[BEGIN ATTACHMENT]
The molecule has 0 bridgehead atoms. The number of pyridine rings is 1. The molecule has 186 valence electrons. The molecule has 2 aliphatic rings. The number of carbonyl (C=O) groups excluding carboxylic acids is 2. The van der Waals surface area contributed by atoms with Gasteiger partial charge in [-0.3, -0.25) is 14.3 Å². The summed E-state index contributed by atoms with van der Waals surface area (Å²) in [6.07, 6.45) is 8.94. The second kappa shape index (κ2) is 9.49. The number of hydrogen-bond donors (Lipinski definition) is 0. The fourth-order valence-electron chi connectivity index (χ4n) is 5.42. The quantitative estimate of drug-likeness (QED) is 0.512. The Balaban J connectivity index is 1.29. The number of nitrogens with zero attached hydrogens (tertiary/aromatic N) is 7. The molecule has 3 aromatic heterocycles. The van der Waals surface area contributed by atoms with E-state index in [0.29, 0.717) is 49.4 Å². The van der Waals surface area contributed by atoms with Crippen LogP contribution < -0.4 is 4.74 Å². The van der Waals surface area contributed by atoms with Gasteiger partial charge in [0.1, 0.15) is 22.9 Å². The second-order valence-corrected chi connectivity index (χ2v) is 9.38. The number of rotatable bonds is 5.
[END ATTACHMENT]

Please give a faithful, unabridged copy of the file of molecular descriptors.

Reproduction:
The molecule has 0 bridgehead atoms. The number of pyridine rings is 1. The molecule has 186 valence electrons. The molecule has 2 aliphatic rings. The number of carbonyl (C=O) groups excluding carboxylic acids is 2. The van der Waals surface area contributed by atoms with Gasteiger partial charge in [-0.3, -0.25) is 14.3 Å². The summed E-state index contributed by atoms with van der Waals surface area (Å²) in [6.07, 6.45) is 8.94. The second kappa shape index (κ2) is 9.49. The number of hydrogen-bond donors (Lipinski definition) is 0. The fourth-order valence-electron chi connectivity index (χ4n) is 5.42. The quantitative estimate of drug-likeness (QED) is 0.512. The Balaban J connectivity index is 1.29. The number of nitrogens with zero attached hydrogens (tertiary/aromatic N) is 7. The molecule has 3 aromatic heterocycles. The van der Waals surface area contributed by atoms with E-state index in [0.29, 0.717) is 49.4 Å². The van der Waals surface area contributed by atoms with Crippen LogP contribution < -0.4 is 4.74 Å². The van der Waals surface area contributed by atoms with Gasteiger partial charge in [0.1, 0.15) is 22.9 Å². The second-order valence-corrected chi connectivity index (χ2v) is 9.38. The number of rotatable bonds is 5.